In use, the inner reservoir was filled with acetone and the outer jacket supplied with a current of mains water between 1 and 9 litres per minute. Current from the power supply was regulated between 4 and 13 amps.
The temperature of the acetone in the inner reservoir was measured using a Copper-Constantan thermocouple connected to a calibrated Comark electronic thermometer feeding a Yokogawa potentiometric recorder. The temperature of the outlet water was measured by a Mercury in glass thermometer readable to 0.1 deg C.
The variation of temperature in the inner reservoir with the total current supplied through the array of Peltier elements was determined for currents between 4 amps and 13 amps. Table 1 gives the results.
|Current||water t||cryostat t||Temp Diff||voltage||power|
|amps||deg C||deg C||deg C||volts||watts|
The data of table 1 is plotted in the adjacent graph showing reservoir temperature against current in blue, and total temperature difference against current in red. The water flow rate was 1.135 litres/minute. The minimum attainable temperature was -27.2 C with an outlet water temperature of 15.2 degrees. As expected, with currents in excess of about 11 amps, the heating contribution of the current offsets and exceeds the extra Peltier cooling the current provides. The red points in the graph show the total temperature difference which reaches a maximum at about 43 degrees at about 12 amps current.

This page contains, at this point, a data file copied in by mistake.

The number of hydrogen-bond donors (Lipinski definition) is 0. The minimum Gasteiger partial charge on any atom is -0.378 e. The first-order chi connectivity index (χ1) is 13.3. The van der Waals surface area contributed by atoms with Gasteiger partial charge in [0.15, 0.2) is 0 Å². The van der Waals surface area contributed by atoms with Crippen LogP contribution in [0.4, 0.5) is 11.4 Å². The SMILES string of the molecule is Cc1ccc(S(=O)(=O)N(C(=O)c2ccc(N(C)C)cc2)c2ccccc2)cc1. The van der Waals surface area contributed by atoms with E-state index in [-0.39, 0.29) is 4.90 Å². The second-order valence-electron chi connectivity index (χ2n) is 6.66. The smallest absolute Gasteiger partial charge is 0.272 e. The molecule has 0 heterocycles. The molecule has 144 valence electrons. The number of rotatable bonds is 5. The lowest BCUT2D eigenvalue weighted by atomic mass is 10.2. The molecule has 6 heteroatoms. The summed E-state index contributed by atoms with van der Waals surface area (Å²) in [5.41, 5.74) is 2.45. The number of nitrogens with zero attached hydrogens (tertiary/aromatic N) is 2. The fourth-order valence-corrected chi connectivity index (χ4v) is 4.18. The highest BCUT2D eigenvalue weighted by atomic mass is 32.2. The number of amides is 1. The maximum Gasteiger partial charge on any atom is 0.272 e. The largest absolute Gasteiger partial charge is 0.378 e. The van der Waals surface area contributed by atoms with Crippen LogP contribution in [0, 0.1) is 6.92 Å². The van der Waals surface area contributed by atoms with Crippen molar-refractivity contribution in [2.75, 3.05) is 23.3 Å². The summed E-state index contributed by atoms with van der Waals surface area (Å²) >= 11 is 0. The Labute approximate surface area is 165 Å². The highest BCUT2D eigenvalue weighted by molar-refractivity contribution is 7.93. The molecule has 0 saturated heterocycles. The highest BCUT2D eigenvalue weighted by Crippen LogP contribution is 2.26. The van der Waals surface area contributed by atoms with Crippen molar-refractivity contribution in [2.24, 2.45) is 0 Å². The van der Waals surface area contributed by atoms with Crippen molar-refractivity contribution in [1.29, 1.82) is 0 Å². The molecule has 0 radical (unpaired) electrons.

At constant current, the variation of the minimum attainable temperature with cooling water flow rate is shown in table 2.
|Flow rate||Tw||Tc||Temp Diff|
|litres/min||deg C||deg C||deg C|
As might be expected, the minimum temperature achievable at 9 amps current falls with increasing water flow rate, rapidly up to about 4 litres/minute and then only very slowly thereafter. The temperature of the cooling water has a direct effect upon the minimum achievable temperature, although adding extra cooling to water flowing at that rate would require a fairly large and costly plant.
With a flow rate set at 3.125 litres/minute, a further adjustment of the current, enabled the point of optimum performance to be determined. The results are shown in Table 3.
|amps||deg C||deg C||deg C|
Peltier Coolers are very energetically inefficient. Reference to table 1 will show that in the case under consideration, at the water flow rate of 1.125 litres/minute, little advantage in minimum temperature is to be gained by dissipation of more than about 200 Watts. However, at higher flow rates dissipations of up to 320 Watts can be justified in reaching a lower minium temperature. The cryostat as constructed did exhibit considerable capacity to remove heat: water in a test tube was fully frozen in less than a minute on immersion and very little change in the cryostat temperature was observed during the freezing process.